I do intend to find lily pipes for these, if possible. The tubes are a very small diameter, so I might need to fabricate adaptors. I'll keep the outflow as it until I have corals to see if they like the jet. If not, I'll get a spin or poppy outflow. I love how much this looks like a legit setup right now, just in miniature.
Nice! I want it! Is it quiet? I was considering getting it for my 10g because the filter that is on there now is very loud.
 

Fishproblem

Nice! I want it! Is it quiet? I was considering getting it for my 10g because the filter that is on there now is very loud.
Very, very quiet! I'll caution that the tubing is surprisingly short, and the instructions warn against keeping it below the display, and instead say it should be next to it. You'd need to buy longer tubing to get it down to a lower shelf, and that would definitely reduce the GPH.
 

AcornTheBetta

Very, very quiet! I'll caution that the tubing is surprisingly short, and the instructions warn against keeping it below the display, and instead say it should be next to it. You'd need to buy longer tubing to get it down to a lower shelf, and that would definitely reduce the GPH.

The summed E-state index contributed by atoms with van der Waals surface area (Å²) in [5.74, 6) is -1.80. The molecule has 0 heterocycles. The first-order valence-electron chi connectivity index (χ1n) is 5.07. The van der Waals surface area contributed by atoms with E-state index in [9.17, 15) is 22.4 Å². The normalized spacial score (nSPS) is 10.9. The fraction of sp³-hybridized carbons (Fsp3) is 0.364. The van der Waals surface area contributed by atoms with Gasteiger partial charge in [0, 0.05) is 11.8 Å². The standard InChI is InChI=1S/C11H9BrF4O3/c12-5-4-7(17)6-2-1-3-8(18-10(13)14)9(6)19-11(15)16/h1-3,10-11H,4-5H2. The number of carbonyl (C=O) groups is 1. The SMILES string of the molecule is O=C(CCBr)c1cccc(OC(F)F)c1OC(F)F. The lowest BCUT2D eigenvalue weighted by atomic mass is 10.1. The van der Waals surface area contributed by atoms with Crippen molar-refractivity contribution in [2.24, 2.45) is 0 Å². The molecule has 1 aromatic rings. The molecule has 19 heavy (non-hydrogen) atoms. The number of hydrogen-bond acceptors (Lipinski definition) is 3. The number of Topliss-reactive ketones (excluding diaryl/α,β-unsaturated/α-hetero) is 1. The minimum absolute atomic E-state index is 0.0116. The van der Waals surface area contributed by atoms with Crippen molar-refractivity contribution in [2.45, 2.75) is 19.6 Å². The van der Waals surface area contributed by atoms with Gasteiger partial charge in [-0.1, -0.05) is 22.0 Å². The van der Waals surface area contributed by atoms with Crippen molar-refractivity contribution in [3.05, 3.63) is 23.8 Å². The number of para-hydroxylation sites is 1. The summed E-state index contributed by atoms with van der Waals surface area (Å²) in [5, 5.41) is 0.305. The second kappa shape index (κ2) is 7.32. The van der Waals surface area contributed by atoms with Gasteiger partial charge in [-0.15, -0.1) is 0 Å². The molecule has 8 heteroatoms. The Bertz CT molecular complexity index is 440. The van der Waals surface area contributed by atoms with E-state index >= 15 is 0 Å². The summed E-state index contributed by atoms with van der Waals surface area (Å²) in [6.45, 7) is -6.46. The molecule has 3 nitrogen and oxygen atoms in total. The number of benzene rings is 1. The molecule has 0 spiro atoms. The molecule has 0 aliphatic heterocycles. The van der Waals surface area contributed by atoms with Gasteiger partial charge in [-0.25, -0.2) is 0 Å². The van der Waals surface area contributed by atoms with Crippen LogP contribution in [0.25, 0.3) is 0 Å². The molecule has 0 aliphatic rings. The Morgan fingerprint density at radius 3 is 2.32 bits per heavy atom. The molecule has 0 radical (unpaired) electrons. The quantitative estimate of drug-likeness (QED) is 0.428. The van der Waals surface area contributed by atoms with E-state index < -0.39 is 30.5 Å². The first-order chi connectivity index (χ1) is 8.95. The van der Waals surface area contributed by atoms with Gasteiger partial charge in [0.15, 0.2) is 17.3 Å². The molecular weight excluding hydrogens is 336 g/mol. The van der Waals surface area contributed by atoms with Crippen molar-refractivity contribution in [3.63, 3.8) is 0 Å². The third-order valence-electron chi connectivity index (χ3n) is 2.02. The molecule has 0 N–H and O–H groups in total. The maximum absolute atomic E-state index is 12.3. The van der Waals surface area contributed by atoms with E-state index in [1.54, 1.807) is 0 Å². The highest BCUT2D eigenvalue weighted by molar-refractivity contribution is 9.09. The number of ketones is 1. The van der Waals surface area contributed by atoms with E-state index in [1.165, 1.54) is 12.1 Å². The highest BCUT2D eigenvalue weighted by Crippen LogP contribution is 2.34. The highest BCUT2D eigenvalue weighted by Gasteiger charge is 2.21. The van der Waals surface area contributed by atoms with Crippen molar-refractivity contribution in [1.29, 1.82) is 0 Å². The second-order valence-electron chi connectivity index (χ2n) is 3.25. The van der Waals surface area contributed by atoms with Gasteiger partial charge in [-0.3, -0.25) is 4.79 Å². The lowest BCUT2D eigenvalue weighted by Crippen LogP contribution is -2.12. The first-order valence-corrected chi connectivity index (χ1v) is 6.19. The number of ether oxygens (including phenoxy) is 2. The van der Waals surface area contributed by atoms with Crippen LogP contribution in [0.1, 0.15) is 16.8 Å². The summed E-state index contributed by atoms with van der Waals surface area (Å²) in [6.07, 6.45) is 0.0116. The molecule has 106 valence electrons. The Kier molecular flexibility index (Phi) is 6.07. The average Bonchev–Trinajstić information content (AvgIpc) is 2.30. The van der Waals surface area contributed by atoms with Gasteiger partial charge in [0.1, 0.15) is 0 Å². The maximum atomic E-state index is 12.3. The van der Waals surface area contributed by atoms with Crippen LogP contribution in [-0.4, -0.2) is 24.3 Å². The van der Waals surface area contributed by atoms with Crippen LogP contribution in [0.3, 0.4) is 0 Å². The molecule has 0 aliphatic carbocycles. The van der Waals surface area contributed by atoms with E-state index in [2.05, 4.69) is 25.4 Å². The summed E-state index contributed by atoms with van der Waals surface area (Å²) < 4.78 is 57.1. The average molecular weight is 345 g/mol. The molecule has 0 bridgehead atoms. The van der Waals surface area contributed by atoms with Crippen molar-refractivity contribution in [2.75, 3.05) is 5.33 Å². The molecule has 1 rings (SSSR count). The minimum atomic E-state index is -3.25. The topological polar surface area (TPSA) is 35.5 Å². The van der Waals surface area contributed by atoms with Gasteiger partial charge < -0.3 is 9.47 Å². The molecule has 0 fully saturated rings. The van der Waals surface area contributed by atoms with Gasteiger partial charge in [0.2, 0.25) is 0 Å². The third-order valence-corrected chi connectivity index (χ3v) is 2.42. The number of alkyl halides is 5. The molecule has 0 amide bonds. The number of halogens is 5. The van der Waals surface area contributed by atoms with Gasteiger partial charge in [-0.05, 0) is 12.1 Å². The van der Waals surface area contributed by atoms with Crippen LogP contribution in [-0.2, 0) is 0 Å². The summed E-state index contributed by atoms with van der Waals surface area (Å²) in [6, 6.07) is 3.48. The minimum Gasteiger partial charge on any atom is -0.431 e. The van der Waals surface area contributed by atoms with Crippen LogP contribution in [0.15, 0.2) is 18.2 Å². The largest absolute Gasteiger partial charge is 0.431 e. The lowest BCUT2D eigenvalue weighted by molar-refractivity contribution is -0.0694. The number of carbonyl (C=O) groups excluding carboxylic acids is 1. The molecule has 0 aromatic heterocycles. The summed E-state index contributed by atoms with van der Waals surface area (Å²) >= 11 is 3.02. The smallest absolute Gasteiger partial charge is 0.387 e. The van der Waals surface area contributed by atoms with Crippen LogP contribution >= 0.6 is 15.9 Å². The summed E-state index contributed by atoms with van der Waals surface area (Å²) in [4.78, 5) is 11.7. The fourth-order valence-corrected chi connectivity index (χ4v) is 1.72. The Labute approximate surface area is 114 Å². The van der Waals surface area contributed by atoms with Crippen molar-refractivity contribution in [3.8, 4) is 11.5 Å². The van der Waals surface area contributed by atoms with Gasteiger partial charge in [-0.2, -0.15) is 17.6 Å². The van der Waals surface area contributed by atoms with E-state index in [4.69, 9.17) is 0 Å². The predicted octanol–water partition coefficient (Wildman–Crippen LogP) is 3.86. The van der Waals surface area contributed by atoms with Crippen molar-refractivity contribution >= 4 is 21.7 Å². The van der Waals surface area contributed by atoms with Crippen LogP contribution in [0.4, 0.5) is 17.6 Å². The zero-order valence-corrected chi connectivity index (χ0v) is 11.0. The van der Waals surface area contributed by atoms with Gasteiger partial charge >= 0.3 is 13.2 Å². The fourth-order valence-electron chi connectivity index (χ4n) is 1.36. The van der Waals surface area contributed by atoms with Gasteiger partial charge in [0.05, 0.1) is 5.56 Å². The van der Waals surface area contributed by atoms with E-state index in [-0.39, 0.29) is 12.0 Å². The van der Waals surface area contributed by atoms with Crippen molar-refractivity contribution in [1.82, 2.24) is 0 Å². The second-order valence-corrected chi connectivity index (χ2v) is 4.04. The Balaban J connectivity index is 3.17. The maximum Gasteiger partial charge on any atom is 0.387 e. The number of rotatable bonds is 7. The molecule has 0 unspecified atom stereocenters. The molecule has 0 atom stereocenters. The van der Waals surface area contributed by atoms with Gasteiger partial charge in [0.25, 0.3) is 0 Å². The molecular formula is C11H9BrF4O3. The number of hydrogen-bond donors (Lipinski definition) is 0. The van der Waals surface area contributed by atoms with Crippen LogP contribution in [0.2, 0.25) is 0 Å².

Ok. Good to know. I have a two shelf thing so I think I could put it on the 2nd shelf.
 

PerfectSatyr683

I can't wait to see the finished version of it i love reef tanks but they seem really hard.
 

Fishproblem

I can't wait to see the finished version of it i love reef tanks but they seem really hard.
They do seem hard! Hopefully I can pull this one off.

Ok. Good to know. I have a two shelf thing so I think I could put it on the 2nd shelf.
Now that I've spent the night with it in my silent bedroom... less quiet than I thought! Not bad, but there's a definite buzz coming from the top that I think has something to do with the pump/impeller. Not sure if it needs to just run for a while, or what. I'll keep you updated.

I don't have a lot of time because I'm running to the PO right now, but guess what!!!


Screen Shot 2020-11-04 at 1.35.20 PM.jpg